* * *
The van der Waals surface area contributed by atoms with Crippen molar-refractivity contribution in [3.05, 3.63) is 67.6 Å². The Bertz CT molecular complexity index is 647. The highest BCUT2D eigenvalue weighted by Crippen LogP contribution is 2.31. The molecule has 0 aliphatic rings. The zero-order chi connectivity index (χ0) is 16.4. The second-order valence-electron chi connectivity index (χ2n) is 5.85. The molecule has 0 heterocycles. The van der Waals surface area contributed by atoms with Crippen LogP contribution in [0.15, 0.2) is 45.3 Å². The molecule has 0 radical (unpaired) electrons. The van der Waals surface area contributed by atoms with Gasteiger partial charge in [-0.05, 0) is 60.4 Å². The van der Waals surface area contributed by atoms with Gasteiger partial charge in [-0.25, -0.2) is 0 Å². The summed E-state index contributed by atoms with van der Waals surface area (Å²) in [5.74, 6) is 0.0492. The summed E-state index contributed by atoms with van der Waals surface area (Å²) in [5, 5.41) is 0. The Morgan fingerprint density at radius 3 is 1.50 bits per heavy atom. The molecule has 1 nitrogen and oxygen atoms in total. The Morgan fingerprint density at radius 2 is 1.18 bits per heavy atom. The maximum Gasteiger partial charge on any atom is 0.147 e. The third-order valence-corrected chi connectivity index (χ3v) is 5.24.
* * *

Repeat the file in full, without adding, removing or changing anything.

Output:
The van der Waals surface area contributed by atoms with Crippen molar-refractivity contribution in [3.05, 3.63) is 67.6 Å². The Bertz CT molecular complexity index is 647. The highest BCUT2D eigenvalue weighted by Crippen LogP contribution is 2.31. The molecule has 0 aliphatic rings. The zero-order chi connectivity index (χ0) is 16.4. The second-order valence-electron chi connectivity index (χ2n) is 5.85. The molecule has 0 heterocycles. The van der Waals surface area contributed by atoms with Crippen LogP contribution in [0.15, 0.2) is 45.3 Å². The molecule has 0 radical (unpaired) electrons. The van der Waals surface area contributed by atoms with Gasteiger partial charge in [-0.05, 0) is 60.4 Å². The van der Waals surface area contributed by atoms with Gasteiger partial charge in [-0.25, -0.2) is 0 Å². The summed E-state index contributed by atoms with van der Waals surface area (Å²) in [5.74, 6) is 0.0492. The summed E-state index contributed by atoms with van der Waals surface area (Å²) in [5, 5.41) is 0. The Morgan fingerprint density at radius 3 is 1.50 bits per heavy atom. The molecule has 1 nitrogen and oxygen atoms in total. The Morgan fingerprint density at radius 2 is 1.18 bits per heavy atom. The maximum Gasteiger partial charge on any atom is 0.147 e. The third-order valence-corrected chi connectivity index (χ3v) is 5.24.